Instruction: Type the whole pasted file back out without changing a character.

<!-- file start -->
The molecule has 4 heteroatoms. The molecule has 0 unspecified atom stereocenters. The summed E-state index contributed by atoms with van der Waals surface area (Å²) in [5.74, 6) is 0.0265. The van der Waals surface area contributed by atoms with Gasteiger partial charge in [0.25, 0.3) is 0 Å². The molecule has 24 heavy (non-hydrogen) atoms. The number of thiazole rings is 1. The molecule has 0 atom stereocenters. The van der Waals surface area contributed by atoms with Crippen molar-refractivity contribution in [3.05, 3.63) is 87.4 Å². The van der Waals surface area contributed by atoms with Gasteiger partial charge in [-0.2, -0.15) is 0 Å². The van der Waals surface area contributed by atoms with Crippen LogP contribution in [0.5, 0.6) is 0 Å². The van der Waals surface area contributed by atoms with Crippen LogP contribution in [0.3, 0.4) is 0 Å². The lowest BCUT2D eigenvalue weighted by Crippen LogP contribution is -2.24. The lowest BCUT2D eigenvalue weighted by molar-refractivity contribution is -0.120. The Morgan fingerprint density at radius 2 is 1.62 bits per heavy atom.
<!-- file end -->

The molecule has 4 heteroatoms. The molecule has 0 unspecified atom stereocenters. The summed E-state index contributed by atoms with van der Waals surface area (Å²) in [5.74, 6) is 0.0265. The van der Waals surface area contributed by atoms with Gasteiger partial charge in [0.25, 0.3) is 0 Å². The molecule has 24 heavy (non-hydrogen) atoms. The number of thiazole rings is 1. The molecule has 0 atom stereocenters. The van der Waals surface area contributed by atoms with Crippen molar-refractivity contribution in [3.05, 3.63) is 87.4 Å². The van der Waals surface area contributed by atoms with Gasteiger partial charge in [-0.2, -0.15) is 0 Å². The van der Waals surface area contributed by atoms with Crippen LogP contribution in [0.5, 0.6) is 0 Å². The van der Waals surface area contributed by atoms with Crippen LogP contribution in [0.3, 0.4) is 0 Å². The lowest BCUT2D eigenvalue weighted by Crippen LogP contribution is -2.24. The lowest BCUT2D eigenvalue weighted by molar-refractivity contribution is -0.120. The Morgan fingerprint density at radius 2 is 1.62 bits per heavy atom.